You're not hanging onto this because it's a great relationship that brings you both deep happiness and security. You're hanging onto it because you feel guilty, and you don't want to have failed. These are terrible reasons to keep this entanglement on life support. Pull the plug. Move on to better things -- they really are out there.
posted by jon1270 at 6:34 PM on September 14, 2012 [3 favorites]

It sounds like, this was the kind of hurt that made her stop loving you. That doesn't mean she's stopped loving you entirely, or that she'll never get back to loving you fully -- but she might not. She might or might not get there. Which means, unfortunately, that this relationship might or might not be worth fighting for, and you have no way to know and the hive mind can't tell you.

There's just no way to know.

But, I think, if you guys aren't going to couples counseling and you and she can't even talk about this stuff, I'm not optimistic. You need to be patient, but she also needs to be able to communicate and try. I suspect it's over.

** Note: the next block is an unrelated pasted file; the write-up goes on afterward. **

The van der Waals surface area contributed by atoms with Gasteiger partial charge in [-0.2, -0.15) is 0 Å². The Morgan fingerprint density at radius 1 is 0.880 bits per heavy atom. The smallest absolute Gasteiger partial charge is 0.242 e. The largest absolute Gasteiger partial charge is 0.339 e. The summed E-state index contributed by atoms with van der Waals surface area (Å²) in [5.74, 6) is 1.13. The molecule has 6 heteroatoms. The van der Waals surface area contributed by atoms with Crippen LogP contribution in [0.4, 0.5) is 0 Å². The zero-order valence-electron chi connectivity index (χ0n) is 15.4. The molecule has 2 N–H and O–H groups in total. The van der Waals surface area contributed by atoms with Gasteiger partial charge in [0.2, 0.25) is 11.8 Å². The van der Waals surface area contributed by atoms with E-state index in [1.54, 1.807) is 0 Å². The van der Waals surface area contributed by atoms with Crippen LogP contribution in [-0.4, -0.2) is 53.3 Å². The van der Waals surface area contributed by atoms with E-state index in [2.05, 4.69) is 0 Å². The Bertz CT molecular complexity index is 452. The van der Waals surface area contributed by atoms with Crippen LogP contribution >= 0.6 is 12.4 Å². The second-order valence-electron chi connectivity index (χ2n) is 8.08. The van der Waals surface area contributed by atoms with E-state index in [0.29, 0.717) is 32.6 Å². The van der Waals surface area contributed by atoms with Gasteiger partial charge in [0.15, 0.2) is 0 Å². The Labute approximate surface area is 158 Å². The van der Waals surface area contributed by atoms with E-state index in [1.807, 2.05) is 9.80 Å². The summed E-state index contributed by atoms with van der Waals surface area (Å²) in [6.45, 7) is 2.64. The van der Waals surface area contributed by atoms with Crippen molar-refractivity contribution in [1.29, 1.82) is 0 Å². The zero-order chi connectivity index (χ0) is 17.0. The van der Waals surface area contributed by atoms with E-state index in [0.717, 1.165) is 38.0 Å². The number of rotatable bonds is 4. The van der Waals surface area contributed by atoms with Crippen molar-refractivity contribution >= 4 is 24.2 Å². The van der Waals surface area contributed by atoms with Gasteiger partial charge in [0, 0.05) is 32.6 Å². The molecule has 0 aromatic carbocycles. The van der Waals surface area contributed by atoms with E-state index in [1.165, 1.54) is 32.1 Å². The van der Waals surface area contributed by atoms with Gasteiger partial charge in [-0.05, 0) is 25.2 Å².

posted by J. Wilson at 7:14 PM on September 14, 2012 [2 favorites]

Sometimes you can't really fix things within a relationship. Sometimes you need to go away (physically and mentally) and then come back and see how things are from there. And sometimes you go away and you can't go back and you take what you've learnt from that relationship and you use it somewhere else (like, don't do that again; treat person like this next time).

I would sit down and talk to her about what she really wants to do right now. Not in the future, right now.
posted by heyjude at 7:17 PM on September 14, 2012 [2 favorites]

Shaming people about their sexual past makes them associate you with feeling bad about sex.

The Five Love Languages is descriptive, not prescriptive. Yes, you would like to have sex, but she's most likely still feeling shamed and angry by your past behaviors. That doesn't change overnight.
posted by Sidhedevil at 7:25 PM on September 14, 2012 [13 favorites]

It takes time to work through damage done to trust. Simple as that. And harping on about how you don't feel loved because she won't fuck you is not going to help when the damage to that trust was done because you couldn't accept her stories from the past. It's like a perfect storm.